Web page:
US President Joe Biden offered his congratulations Monday to Japan’s new Prime Minister Fumio Kishida, saying the “historic partnership” between the two nations will help them face the world’s ongoing challenges.
“The US-Japan Alliance is the cornerstone of peace, security, and prosperity in the Indo-Pacific and the world, and I look forward to working closely with Prime Minister Kishida to strengthen our cooperation in the months and years ahead,” Biden said in a statement.
“The historic partnership between our two democracies and our two peoples will continue to be a critical asset as we work together to take on the challenges of our time.”
The 64-year-old Kishida, a soft-spoken centrist in the ruling Liberal Democratic Party (LDP), easily won Monday’s vote in the Japanese parliament approving him to lead the world’s third largest economy.
He succeeds former prime minister Yoshihide Suga, who had announced he would not stand for the LDP leadership after just one year in office.
Biden said he commended Suga “for a successful tenure.”
The passing week has been a very eventful one globally with the world still battling COVID-19 and trying to adjust to the new reality.
Nigeria is never left a week without drama, as events continue to take different turns, leading the authorities to take certain drastic actions that got tongues wagging.
Having reviewed most of the major stories from the passing week, both locally and on the foreign scene, here are top quotes that tend to paint a vivid picture of what transpired and perhaps give us a hint of some things we must expect in the coming days:
1. “If I follow APC for this length of time, and they don’t give the Southeast an opportunity, I will feel bad.”
Governor of Ebonyi State, Dave Umahi, says he will feel bad if the All Progressives Congress (APC) does not give the South-East a chance at the presidency, come 2023.
2. “I remain committed to his agenda for our great Nation and shall continue to support him in any way possible.”
Former Minister of Power, Sale Mamman, declares his support for the Muhammadu Buhari administration following his sack by the President.
3. “Today at the executive meeting, (party) president Suga said he wants to focus his efforts on anti-coronavirus measures and will not run in the leadership election.”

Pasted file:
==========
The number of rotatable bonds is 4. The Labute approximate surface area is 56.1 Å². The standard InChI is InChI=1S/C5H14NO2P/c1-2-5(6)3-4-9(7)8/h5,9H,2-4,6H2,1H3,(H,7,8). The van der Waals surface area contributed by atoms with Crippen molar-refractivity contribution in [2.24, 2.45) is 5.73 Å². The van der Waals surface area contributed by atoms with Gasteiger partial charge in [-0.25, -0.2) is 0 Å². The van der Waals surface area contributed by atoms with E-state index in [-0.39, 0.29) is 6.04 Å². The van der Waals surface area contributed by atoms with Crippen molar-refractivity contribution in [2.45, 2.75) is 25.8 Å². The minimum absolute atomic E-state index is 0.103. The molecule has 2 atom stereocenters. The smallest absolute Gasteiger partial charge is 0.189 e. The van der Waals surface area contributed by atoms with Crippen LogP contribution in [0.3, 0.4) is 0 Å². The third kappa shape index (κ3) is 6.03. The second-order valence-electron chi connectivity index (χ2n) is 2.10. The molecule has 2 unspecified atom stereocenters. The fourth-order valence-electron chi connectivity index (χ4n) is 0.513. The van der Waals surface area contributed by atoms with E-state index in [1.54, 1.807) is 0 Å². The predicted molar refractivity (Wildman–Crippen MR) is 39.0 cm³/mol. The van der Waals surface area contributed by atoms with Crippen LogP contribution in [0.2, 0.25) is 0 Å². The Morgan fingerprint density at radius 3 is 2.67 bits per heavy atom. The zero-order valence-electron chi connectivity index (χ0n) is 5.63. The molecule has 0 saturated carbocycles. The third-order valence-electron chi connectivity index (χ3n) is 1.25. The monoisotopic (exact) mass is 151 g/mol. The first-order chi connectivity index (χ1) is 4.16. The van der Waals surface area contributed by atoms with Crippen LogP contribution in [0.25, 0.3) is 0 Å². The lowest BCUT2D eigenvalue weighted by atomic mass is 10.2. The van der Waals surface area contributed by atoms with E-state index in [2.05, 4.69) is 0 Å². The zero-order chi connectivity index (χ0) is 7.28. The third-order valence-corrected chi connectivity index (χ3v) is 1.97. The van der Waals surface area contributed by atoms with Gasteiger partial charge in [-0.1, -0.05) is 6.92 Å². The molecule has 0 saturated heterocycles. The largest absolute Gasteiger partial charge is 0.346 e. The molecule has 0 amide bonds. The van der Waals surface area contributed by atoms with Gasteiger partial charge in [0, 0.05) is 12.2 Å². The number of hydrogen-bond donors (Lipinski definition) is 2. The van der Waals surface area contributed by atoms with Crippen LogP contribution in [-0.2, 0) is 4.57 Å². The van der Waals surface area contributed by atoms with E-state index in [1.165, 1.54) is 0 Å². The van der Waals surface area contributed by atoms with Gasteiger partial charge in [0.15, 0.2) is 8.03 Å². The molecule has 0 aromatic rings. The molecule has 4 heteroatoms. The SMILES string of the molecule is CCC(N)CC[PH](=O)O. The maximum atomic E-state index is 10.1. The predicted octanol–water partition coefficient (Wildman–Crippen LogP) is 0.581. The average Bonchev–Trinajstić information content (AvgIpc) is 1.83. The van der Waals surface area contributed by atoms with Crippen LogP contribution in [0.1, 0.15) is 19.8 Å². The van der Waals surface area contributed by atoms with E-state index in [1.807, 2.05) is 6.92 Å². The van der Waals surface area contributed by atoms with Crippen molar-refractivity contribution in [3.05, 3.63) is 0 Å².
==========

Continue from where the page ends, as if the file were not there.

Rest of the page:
Secretary General of Japan’s ruling Liberal Democratic Party (LDP), Toshihiro Nikai, reveals that Prime Minister Yoshihide Suga will not run for re-election as party leader in September.
4. “The sooner the Taliban will enter the family of civilised people, so to speak, the easier it will be to contact, communicate, and somehow influence and ask questions.”
Russian President Vladimir Putin says he hopes the Taliban will behave in a “civilised” manner in Afghanistan so the global community can maintain diplomatic ties with Kabul.
5. “I am the landlord, I didn’t give myself, the constitution gave me that power.”
Taraba State Governor, Darius Ishaku issues a stern warning to residents of the Mambilla Plateau, urging them not to sell lands to “selfish politicians” who storm the area in order to benefit from compensations meant for the Mambilla hydroelectric power project site.
6. “The report of the audit committee showed that there are over 13,000 abandoned projects in the Niger Delta and even before the submission of the report, some contractors have returned to site on their own and completed about 77 road projects.”
The Minister of Niger Delta Affairs, Senator Godswill Akpabio says the Forensic Audit Report of the Niger Delta Development Commission (NDDC) indicates that there are over 13,000 abandoned projects within the coastal region.
7. “Nigeria has 10.6 million cannabis users, this is the highest in the world, isn’t it sad?”
9. “This is to confirm to you that suspected kidnappers at about 06:45hrs along Lagos-Benin expressway, by Isuwa, kidnapped five unidentified persons and in the process shot to death one Sowore Felix Olajide, male, a pharmacy student of Igbinedion University, Okada.”
The Edo State Police Command confirms the murder of Olajide Sowore, brother to Sahara Reporters Publisher, Omoyele Sowore by suspected kidnappers.
10. “The trajectory into the future is bright. If you see some of the things we have been able to do under the leadership of President Muhammadu Buhari to exit recession in record time, most established democracies are still battling with the recession.”